There are over 50 costumes from the show on display, some so close you can count the threads. See the shocking green dress Lady Edith wore on her unaccompanied date with Michael Gregson, and then learn why ladies changed their outfits so many, many times.
Other sets, trinkets and decorations from the show are mixed in with multimedia elements where characters spring to life as soon as you get close. The exhibition is included in the cost of your admission ticket, which means you can live your "Downton Abbey" fantasy all while getting a bit of the real life story behind the building of Biltmore. The story of how they tried to keep bacteria from growing in the indoor pool before the days of chlorine is particularly fun.
A Viking cruise with a Downton Abbey end
Viking River Cruises, a longtime sponsor of Masterpiece on PBS, which aired "Downton Abbey" in the United States, has organized a post-cruise, five-day extension based on the series.
On the "Great Homes, Gardens & Gin extension," you can imagine the black-tie suited men of "Downton Abbey" while on your Highclere stop in Hampshire. (Then imagine Ross Poldark, the lead character of the sultry hit series "Poldark," in all his unsuited, hairy-chested glory while visiting Chavenage House in the Cotswolds.)
You never have to wake from your leading-man dreams as the tour also includes the setting of "Wolf Hall" on a visit to Broughton Castle. It's the family home of the Fiennes family, and the acting brothers Joseph and Ralph Fiennes are the owners' cousins. (The home also appeared in "Shakespeare in Love.")
Pricing starts at $1,999 and is available on cruises setting off in 2021.
Don't just see 'Downton Abbey.' Be 'Downton Abbey.'
If you're serving yourself from a pot of tea and then carefully passing to the next person to serve themselves, you're doing it wrong.
One person is the designated "tea pourer." A lesson like this will serve you well in life, if you're trying to live your life the "Downton Abbey" way. Learn the secrets of proper tea etiquette and more while on a 10-day tour.
The luxury travel company Zicasso has created an itinerary to fill in all the details of just how a "Downton"-era character would have spent their day.
The company's founders are huge fans of the show, and already have several tours inspired by the series. The "Downton Abbey Movie Tour" was inspired when the operators imagined the Crawley family's life as they prepared for their royal visit.
The 10-day tour includes places highlighted in the movie, such as London and Windsor, Hampshire and Yorkshire. It also, of course, will include a visit to Highclere Castle. Get your own private cooking class and learn what may have gone into Mrs. Patmore's recipes, and then try your hand at a skeet shooting lesson.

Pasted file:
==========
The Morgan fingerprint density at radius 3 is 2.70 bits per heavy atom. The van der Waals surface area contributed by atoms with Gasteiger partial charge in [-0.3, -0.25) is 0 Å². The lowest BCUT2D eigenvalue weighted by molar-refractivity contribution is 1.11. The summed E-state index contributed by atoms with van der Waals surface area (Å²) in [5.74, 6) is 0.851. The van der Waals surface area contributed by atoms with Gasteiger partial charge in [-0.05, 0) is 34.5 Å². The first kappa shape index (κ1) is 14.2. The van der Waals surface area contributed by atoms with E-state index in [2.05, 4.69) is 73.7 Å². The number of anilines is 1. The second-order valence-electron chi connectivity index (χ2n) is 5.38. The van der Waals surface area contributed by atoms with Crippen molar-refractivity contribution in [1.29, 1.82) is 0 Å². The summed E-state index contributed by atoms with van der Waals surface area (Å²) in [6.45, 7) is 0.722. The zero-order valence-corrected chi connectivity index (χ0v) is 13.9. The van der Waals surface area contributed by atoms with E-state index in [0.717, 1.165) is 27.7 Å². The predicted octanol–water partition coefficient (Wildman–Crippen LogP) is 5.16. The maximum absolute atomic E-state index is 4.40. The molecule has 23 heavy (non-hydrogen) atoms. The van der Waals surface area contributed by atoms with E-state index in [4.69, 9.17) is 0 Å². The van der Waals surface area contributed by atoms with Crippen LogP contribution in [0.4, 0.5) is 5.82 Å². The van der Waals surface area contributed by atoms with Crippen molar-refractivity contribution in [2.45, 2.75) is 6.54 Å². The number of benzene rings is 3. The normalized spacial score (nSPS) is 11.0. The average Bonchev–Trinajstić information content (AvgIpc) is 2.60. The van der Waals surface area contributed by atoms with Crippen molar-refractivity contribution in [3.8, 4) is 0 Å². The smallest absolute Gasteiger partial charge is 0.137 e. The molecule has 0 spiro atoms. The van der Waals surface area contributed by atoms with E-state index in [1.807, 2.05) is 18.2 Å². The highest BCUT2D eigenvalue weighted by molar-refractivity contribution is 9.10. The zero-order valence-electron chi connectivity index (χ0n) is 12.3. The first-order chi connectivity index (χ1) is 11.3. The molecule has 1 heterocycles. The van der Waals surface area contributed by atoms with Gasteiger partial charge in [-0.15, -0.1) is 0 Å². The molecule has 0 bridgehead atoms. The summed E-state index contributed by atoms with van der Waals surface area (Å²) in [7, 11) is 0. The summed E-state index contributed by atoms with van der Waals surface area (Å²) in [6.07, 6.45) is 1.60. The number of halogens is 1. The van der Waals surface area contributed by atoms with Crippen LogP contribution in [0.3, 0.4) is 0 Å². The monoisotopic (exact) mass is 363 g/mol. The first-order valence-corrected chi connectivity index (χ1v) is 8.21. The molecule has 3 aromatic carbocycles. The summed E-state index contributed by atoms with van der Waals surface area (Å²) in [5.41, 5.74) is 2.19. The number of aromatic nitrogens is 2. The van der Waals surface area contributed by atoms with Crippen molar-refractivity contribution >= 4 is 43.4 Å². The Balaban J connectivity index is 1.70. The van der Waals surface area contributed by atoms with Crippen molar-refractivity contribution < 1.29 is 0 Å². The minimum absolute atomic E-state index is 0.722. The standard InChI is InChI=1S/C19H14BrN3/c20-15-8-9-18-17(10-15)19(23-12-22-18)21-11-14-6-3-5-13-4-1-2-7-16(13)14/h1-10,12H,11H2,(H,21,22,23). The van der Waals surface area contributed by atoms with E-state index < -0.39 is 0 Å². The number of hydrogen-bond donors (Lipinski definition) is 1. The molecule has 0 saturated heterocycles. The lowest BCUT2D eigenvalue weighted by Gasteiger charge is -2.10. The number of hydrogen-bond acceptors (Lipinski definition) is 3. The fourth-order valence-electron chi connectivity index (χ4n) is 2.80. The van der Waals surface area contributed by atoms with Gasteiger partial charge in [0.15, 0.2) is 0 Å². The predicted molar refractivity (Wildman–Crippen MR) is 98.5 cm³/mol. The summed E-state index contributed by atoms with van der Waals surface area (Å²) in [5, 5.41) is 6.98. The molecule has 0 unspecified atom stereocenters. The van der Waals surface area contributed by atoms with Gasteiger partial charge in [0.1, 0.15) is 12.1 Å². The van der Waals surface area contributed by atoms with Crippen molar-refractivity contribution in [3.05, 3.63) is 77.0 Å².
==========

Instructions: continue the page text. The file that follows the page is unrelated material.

"It is one thing to see the villages and venues where the production was filmed, but quite another to spend a "day-in-the-life" of the characters of the film both real and imagined," said Brian Tan, Zicasso CEO and founder.
Pricing starts at around $3,995 per person, and the itinerary is customizable.
All of the things are happening at Highclere
If a castle could win an Oscar, one would surely go to Highclere Castle. The estate that is the real-life "Downton Abbey" truly was converted into a hospital during World War I, and was also the site of multiple plane crashes during World War II.
The Countess of Carnarvon, who runs the estate with her husband, the Earl, is a dedicated historian, and she has just added another book to her credit available for order now, "Christmas at Highclere: Recipes and Traditions for the Real Downton Abbey."
An increase in visitors means advance tickets often sell out. Castle administrators remind visitors that there are still a number of day-of tickets on offer (afternoon tea, however, is best booked in advance). Pay attention to the opening days, as they are closed Fridays and Saturdays in summer.
You'll find all of this information and more on their website, which is the best tool of all to get the most of your visit. Highclere often runs special promotions announced on the site, like a once-in-a-lifetime night's stay bookable by Airbnb, and a Christmas Tour & Afternoon Tea, where you and a limited number of guests can nibble on sandwiches and take in the castle festooned in garland and twinkling lights.
Regular admission to the castle and gardens begins at £17 for adults.